Requirements


2.4.1) Organic wild harvest management ensures that harvesting does not exceed the sustainable yield of the harvested species or otherwise threaten the local ecosystem.
2.4.2) Organic operators harvest products only from within the boundaries of the clearly defined wild harvest area.
2.4.3) Organic wild harvest management excludes systems that harvest officially protected or endangered species.
2.4.4) Wild harvest areas are at an appropriate distance from conventional farming, pollution and other potential sources of contamination.

2.5 Conversion Requirements


Objectives

Conversion to organic production requires a period of time in which healthy soils, sustainable ecosystems are established and contaminants reduced before it can achieve certified organic status.

Requirements


2.5.1) There shall be a period of at least 12 months organic management for annuals and 18 months for perennials that meets all the requirements of these standards before the resulting product can be considered organic. The conversion period can be extended based on the identification and evaluation of relevant issues and risks.
An exemption to this requirement may be approved where there is a verifiable record of the unbroken use of traditional agriculture practices with no use of non-permitted inputs or activities.
2.5.2) The start of the conversion period shall be calculated from the date of the documented start of organic management.

2.6 Split Production and Parallel Production


Objectives

The integrity of an organic farm unit is not compromised by the activities and management of nonorganic operations undertaken on the same farm.

Requirements


2.6.1) Organic management completely and clearly separates the non-organic and organic parts and products of holdings with split or parallel production, e.g. through physical barriers; management practices such as the production of different varieties or the timing of harvest; storage of inputs and products.

2.7 Maintenance of Organic Management


Objectives

Organic production systems require a commitment to the use of organic production practices.

Requirement

2.7.1) Organic management does not rely upon switching back and forth between organic and conventional management. Exceptions to this may only be made in cases where compelling reasons to cease organic management on the certified organic land are present and in these cases conversion requirements apply.

3.0 Crop Production Management Systems


3.1 Choice of Crops and Varieties


Objectives

Appropriate crops and varieties are grown to suit local conditions. The organic integrity of crops is maintained in production.

Requirements


3.1.1) Operators are encouraged to preserve the plant genetic integrity of varieties and traditional ecotypes. As an example the use of locally sourced or native varieties is encouraged while the use of GMO varieties is prohibited.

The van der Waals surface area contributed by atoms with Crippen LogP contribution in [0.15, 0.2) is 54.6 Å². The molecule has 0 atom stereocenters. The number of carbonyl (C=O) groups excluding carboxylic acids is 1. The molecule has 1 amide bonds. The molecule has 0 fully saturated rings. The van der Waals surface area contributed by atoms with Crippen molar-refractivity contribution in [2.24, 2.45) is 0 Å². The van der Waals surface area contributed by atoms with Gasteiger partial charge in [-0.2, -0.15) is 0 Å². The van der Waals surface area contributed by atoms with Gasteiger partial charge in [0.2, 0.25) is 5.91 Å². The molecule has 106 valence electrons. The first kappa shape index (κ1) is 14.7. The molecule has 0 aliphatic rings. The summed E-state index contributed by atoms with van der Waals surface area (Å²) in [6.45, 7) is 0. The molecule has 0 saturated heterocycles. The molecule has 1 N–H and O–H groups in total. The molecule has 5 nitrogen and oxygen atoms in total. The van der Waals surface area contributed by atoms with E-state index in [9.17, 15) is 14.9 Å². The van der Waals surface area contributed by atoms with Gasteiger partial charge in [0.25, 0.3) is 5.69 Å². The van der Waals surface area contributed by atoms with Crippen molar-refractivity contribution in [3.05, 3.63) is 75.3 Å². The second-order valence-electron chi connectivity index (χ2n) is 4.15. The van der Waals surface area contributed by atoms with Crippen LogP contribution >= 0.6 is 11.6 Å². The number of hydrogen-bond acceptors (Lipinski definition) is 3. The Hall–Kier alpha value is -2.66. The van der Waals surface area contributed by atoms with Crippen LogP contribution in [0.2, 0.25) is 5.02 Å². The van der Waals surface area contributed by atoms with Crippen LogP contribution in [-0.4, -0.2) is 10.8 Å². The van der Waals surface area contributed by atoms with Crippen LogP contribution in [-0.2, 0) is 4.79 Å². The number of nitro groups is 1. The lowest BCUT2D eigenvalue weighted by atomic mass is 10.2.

3.1.2) Organic crop production uses seed and planting materials that are of organic quality unless such seed and materials is unavailable.
3.1.3) Organic crop production systems use untreated seeds and planting materials whenever available. If treated, they are treated only with substances that are listed in Appendix 2 unless treatment with other substances is required or unless seed and planting material not treated with these other substances is unavailable. In these situations any prohibited chemical treatment shall be removed from the seeds or planting materials before use. Exemptions are limited in time or subject to review.

Attachments

Title Abstract Actions
Crop Protectants, Growth Regulators and Seed Treatments Substances Description, Compositional Requirements and Conditions for Use Download

3.2 Diversity in Crop Production


Objectives

The selection of crop species and varieties is based on an understanding of their adaptation to local conditions, pests and diseases and the broader ecological relationships present in healthy farming systems. Organic crop production systems produce terrestrial crops in soil-based systems.

Requirements


3.2.1) Organic crop production includes the use of diverse plantings as an integral part of the farm management system. For perennial crops, this includes the use of plant-based ground cover. For annual crops, this includes the use of crop rotation practices, cover crops (green manures), integrated crop management, intercropping or other diverse plant production with comparable achievements.
3.2.2) Organic crop production systems produce terrestrial crops in soil-based systems.

3.3 Soil Fertility and Fertilization


Objectives

Soil fertility management nourishes plants primarily through the soil ecosystem and achieves nutrient balance.

Requirements

3.3.1) Organic soil fertility management uses only naturally occurring mineral fertilizers and only as a supplement to biologically-based fertility methods such as green manures and compost.
3.3.2) Organic soil fertility management uses only crop fertility substances that are listed in Appendix 1.
3.3.3) Organic soil fertility management does not use